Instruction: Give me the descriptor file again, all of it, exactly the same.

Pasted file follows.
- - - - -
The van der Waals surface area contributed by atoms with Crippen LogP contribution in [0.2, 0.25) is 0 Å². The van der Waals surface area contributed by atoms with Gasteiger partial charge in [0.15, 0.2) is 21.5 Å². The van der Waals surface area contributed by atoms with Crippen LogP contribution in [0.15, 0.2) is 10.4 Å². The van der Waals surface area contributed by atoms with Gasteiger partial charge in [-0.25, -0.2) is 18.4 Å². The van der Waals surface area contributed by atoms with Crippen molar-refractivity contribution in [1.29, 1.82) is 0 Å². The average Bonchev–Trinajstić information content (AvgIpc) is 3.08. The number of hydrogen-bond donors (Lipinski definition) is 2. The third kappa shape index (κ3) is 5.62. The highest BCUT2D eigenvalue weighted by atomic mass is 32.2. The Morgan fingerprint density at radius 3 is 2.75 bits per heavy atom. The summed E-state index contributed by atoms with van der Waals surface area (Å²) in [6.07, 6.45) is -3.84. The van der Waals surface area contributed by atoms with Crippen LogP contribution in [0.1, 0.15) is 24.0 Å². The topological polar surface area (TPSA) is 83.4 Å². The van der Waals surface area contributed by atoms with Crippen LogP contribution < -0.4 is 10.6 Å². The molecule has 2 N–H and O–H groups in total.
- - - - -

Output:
The van der Waals surface area contributed by atoms with Crippen LogP contribution in [0.2, 0.25) is 0 Å². The van der Waals surface area contributed by atoms with Gasteiger partial charge in [0.15, 0.2) is 21.5 Å². The van der Waals surface area contributed by atoms with Crippen LogP contribution in [0.15, 0.2) is 10.4 Å². The van der Waals surface area contributed by atoms with Gasteiger partial charge in [-0.25, -0.2) is 18.4 Å². The van der Waals surface area contributed by atoms with Crippen molar-refractivity contribution in [1.29, 1.82) is 0 Å². The average Bonchev–Trinajstić information content (AvgIpc) is 3.08. The number of hydrogen-bond donors (Lipinski definition) is 2. The third kappa shape index (κ3) is 5.62. The highest BCUT2D eigenvalue weighted by atomic mass is 32.2. The Morgan fingerprint density at radius 3 is 2.75 bits per heavy atom. The summed E-state index contributed by atoms with van der Waals surface area (Å²) in [6.07, 6.45) is -3.84. The van der Waals surface area contributed by atoms with Crippen LogP contribution in [0.1, 0.15) is 24.0 Å². The topological polar surface area (TPSA) is 83.4 Å². The van der Waals surface area contributed by atoms with Crippen LogP contribution < -0.4 is 10.6 Å². The molecule has 2 N–H and O–H groups in total.